Posts Tagged 'radishes'

…around the farm the past few weeks

Preparing the rows for planting – after we form the beds with the tractor, we add fertilizer and level off the tops. If our soil was a couple of inches deeper, the bedder attachment would have done this for us – it almost does it in some of the deeper soil areas (6″-8″ mounded). Pretty good for our “shallow, Krome gravelly soils”, as the USGS labels them.

IMG_5486Here I’m documenting what’s being planted in the rows. This is good farming practice, and is required recordkeeping for organic certification. Why? These kinds of records allow the farmer to keep track of what’s planted where, so s/he can maintain a rotation plan for the crops, helping to keep crop-specific pests and diseases minimized, and prevent excessive soil nutrient depletion.
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The baby Lacinato Kale plants are coming right along, with their drip irrigation delivering water right to the root zone of the plant, where it is needed.

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These D’Avignon French Breakfast radishes are popping out of the ground, ready to be harvested. Yummy!

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Just a few weeks later, here’s those kale plants last week, nearly ready for first harvest as bunches. Look for some at the market on Sunday, and soon in the CSA shares.

IMG_5955farm pictures courtesy of Marian Wertlka-RedlandRambles.com

 

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February 28th Market Details

I’ve been meaning to do a post about our farmer’s market on Sundays. This week I was finally inspired by the beautiful weather as well as by the colors and freshness of the produce. All of these pictures where taken in the early morning either as we were setting up or shortly after.

The variety of radishes is what got me started. From left to right: French Breakfast, a mild and almost sweet radish, Purple Plum, another mild and sweet variety, Daikon, a sharp Japanese radish commonly used in pickling and Red Round, a classic mild variety.

Rainbow Chard is always a favorite of mine. I really enjoy harvesting it and making bunches with the saturated jewel tone stems.

Red Potatoes and Heirloom Beans, a couple of staples at our stand. The beans were damaged by the frost, but certain varieties have recovered better than others so we have been able to bring a small quantity every Sunday; they sell out fast!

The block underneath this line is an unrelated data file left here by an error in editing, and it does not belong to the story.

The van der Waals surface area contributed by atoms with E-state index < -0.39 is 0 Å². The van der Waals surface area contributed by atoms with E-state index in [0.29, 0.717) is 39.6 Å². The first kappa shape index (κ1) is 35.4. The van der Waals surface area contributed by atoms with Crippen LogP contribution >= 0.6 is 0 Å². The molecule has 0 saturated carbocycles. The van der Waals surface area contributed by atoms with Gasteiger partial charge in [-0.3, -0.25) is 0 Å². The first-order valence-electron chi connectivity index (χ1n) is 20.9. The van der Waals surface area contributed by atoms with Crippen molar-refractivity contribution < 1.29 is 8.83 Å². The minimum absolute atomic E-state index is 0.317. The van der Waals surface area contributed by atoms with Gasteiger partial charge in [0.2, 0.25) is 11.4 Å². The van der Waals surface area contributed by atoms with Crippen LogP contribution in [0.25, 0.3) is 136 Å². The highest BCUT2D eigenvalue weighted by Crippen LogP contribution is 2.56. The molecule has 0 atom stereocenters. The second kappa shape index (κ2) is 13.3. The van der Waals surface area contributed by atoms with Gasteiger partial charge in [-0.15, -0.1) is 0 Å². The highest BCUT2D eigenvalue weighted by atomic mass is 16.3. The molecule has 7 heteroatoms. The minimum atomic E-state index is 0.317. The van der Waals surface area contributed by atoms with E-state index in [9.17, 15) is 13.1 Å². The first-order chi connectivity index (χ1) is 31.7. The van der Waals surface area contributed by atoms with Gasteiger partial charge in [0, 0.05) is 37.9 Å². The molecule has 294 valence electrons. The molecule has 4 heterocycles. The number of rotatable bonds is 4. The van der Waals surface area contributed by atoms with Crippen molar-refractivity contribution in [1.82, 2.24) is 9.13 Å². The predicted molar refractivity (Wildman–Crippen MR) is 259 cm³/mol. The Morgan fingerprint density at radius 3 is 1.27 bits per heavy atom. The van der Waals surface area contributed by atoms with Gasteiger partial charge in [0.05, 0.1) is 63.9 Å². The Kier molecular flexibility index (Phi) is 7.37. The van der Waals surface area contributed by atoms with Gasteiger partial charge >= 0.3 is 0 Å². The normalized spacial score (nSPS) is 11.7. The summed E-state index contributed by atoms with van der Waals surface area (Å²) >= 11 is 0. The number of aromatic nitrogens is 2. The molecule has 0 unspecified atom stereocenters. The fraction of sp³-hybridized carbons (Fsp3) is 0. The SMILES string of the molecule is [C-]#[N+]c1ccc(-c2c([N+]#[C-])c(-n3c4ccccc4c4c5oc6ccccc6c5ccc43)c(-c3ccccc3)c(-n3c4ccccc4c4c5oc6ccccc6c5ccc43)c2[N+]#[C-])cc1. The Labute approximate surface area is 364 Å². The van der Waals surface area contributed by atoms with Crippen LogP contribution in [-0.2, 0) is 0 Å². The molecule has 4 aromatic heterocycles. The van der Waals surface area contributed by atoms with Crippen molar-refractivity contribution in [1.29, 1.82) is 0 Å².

Whenever we can bring Paradise Farms’ Oyster Mushrooms, we do, because they are beautiful, succulent and fresh.

If you like tartness you should try these pints of little Tangerines. This tree on the farm is a favorite pit stop for us when we’re working as well as for farm tours. I love the fruit and I love the smell of the flowers even more which resemble Orange blossoms.

Canistel is another staple at our stand. When I walk the market I’ve never seen any other vendor selling this fruit. I consider it a pride of South Florida because the trees grow and produce abundantly down here and the fruits are uniquely delicious. I find their culinary versatility very interesting and fun to play with.

For the past two weeks we have been able to bring quarts of Loquats (for an amazing price of $3.00 each!). A friend and CSA memeber, Steve, has a 15 acre grove which just got certified organic of mostly Lychees and other fruit trees. He has been calling us over to pick the hundreds of perfectly ripe Loquats and we’ve been going! This item is a real treat, hopefully it lasts a couple more weeks.

Last, but not least, I’d like to mention our bouquets. They change from week to week based on what’s blooming on the farm. Lately I’ve been using a lot of Amaranth, which is a deep burgundy panicle that contrasts beautifully with pale toned flowers and bright greens. I love to use herbs, both leaves and flowers, as much for their look as for their scent. This bouquet features a few of my favorites including Amaranth, Mint, Nigella (a relative of cumin), Lemon Basil and Kailaan flowers (a Chinese Kale).

If you haven’t been able to make it to the market in a while, or you’ve never been, I hope this post inspires you to come out next week.

We are at the Pinecrest Green Market at Pinecrest Gardens on Sundays from 9am-2pm.


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